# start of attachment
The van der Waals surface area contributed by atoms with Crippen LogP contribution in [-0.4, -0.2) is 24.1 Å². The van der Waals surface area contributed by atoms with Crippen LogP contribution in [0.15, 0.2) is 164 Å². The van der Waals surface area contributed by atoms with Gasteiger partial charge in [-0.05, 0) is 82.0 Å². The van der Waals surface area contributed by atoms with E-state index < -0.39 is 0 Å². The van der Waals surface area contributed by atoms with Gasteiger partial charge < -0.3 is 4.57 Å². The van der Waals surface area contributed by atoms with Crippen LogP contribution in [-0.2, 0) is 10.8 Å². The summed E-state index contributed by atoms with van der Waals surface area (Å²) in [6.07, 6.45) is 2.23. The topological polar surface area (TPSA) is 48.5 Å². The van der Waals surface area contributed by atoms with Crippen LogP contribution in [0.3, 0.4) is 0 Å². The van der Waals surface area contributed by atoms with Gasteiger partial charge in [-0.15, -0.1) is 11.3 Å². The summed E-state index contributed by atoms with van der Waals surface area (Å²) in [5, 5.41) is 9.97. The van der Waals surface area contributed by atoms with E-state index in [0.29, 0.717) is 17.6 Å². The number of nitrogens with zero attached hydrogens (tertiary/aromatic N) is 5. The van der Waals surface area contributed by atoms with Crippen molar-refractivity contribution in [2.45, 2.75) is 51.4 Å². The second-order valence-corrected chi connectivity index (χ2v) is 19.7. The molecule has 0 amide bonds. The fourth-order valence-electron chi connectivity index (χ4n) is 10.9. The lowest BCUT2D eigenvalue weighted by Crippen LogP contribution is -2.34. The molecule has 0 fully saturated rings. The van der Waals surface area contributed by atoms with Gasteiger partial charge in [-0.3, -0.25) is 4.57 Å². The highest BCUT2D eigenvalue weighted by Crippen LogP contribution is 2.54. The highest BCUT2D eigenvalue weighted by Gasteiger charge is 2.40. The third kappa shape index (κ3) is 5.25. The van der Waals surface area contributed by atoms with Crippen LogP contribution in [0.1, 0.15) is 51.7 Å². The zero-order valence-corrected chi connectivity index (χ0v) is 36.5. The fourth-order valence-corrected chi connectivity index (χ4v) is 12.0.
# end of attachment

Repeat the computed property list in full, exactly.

The van der Waals surface area contributed by atoms with Crippen LogP contribution in [-0.4, -0.2) is 24.1 Å². The van der Waals surface area contributed by atoms with Crippen LogP contribution in [0.15, 0.2) is 164 Å². The van der Waals surface area contributed by atoms with Gasteiger partial charge in [-0.05, 0) is 82.0 Å². The van der Waals surface area contributed by atoms with E-state index < -0.39 is 0 Å². The van der Waals surface area contributed by atoms with Gasteiger partial charge < -0.3 is 4.57 Å². The van der Waals surface area contributed by atoms with Crippen LogP contribution in [-0.2, 0) is 10.8 Å². The summed E-state index contributed by atoms with van der Waals surface area (Å²) in [6.07, 6.45) is 2.23. The topological polar surface area (TPSA) is 48.5 Å². The van der Waals surface area contributed by atoms with Crippen LogP contribution in [0.3, 0.4) is 0 Å². The van der Waals surface area contributed by atoms with Gasteiger partial charge in [-0.15, -0.1) is 11.3 Å². The summed E-state index contributed by atoms with van der Waals surface area (Å²) in [5, 5.41) is 9.97. The van der Waals surface area contributed by atoms with E-state index in [0.29, 0.717) is 17.6 Å². The number of nitrogens with zero attached hydrogens (tertiary/aromatic N) is 5. The van der Waals surface area contributed by atoms with Crippen molar-refractivity contribution in [2.45, 2.75) is 51.4 Å². The second-order valence-corrected chi connectivity index (χ2v) is 19.7. The molecule has 0 amide bonds. The fourth-order valence-electron chi connectivity index (χ4n) is 10.9. The lowest BCUT2D eigenvalue weighted by Crippen LogP contribution is -2.34. The molecule has 0 fully saturated rings. The van der Waals surface area contributed by atoms with Gasteiger partial charge in [-0.3, -0.25) is 4.57 Å². The highest BCUT2D eigenvalue weighted by Crippen LogP contribution is 2.54. The highest BCUT2D eigenvalue weighted by Gasteiger charge is 2.40. The third kappa shape index (κ3) is 5.25. The van der Waals surface area contributed by atoms with Crippen LogP contribution in [0.1, 0.15) is 51.7 Å². The zero-order valence-corrected chi connectivity index (χ0v) is 36.5. The fourth-order valence-corrected chi connectivity index (χ4v) is 12.0.